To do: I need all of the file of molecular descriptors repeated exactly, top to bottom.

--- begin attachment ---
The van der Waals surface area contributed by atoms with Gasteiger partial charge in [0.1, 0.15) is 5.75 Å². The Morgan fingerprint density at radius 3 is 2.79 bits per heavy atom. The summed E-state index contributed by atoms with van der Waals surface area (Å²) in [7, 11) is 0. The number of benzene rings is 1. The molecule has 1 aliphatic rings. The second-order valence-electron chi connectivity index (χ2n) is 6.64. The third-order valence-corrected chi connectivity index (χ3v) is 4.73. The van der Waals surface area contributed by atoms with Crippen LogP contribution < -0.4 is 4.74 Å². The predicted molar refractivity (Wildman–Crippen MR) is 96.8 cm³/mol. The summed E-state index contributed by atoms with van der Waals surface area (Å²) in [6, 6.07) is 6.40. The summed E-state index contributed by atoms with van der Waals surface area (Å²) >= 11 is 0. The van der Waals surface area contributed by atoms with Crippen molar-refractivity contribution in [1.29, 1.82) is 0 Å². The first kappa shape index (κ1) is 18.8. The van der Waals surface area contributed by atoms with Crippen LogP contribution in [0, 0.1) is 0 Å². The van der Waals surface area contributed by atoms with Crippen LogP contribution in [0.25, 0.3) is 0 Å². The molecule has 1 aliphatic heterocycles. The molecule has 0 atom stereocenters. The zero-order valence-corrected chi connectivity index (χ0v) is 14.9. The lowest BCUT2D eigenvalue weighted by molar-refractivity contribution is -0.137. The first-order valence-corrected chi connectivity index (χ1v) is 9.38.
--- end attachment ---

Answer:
The van der Waals surface area contributed by atoms with Gasteiger partial charge in [0.1, 0.15) is 5.75 Å². The Morgan fingerprint density at radius 3 is 2.79 bits per heavy atom. The summed E-state index contributed by atoms with van der Waals surface area (Å²) in [7, 11) is 0. The number of benzene rings is 1. The molecule has 1 aliphatic rings. The second-order valence-electron chi connectivity index (χ2n) is 6.64. The third-order valence-corrected chi connectivity index (χ3v) is 4.73. The van der Waals surface area contributed by atoms with Crippen LogP contribution < -0.4 is 4.74 Å². The predicted molar refractivity (Wildman–Crippen MR) is 96.8 cm³/mol. The summed E-state index contributed by atoms with van der Waals surface area (Å²) in [6, 6.07) is 6.40. The summed E-state index contributed by atoms with van der Waals surface area (Å²) >= 11 is 0. The van der Waals surface area contributed by atoms with Crippen molar-refractivity contribution in [1.29, 1.82) is 0 Å². The first kappa shape index (κ1) is 18.8. The van der Waals surface area contributed by atoms with Crippen LogP contribution in [0, 0.1) is 0 Å². The van der Waals surface area contributed by atoms with Crippen LogP contribution in [0.25, 0.3) is 0 Å². The molecule has 1 aliphatic heterocycles. The molecule has 0 atom stereocenters. The zero-order valence-corrected chi connectivity index (χ0v) is 14.9. The lowest BCUT2D eigenvalue weighted by molar-refractivity contribution is -0.137. The first-order valence-corrected chi connectivity index (χ1v) is 9.38.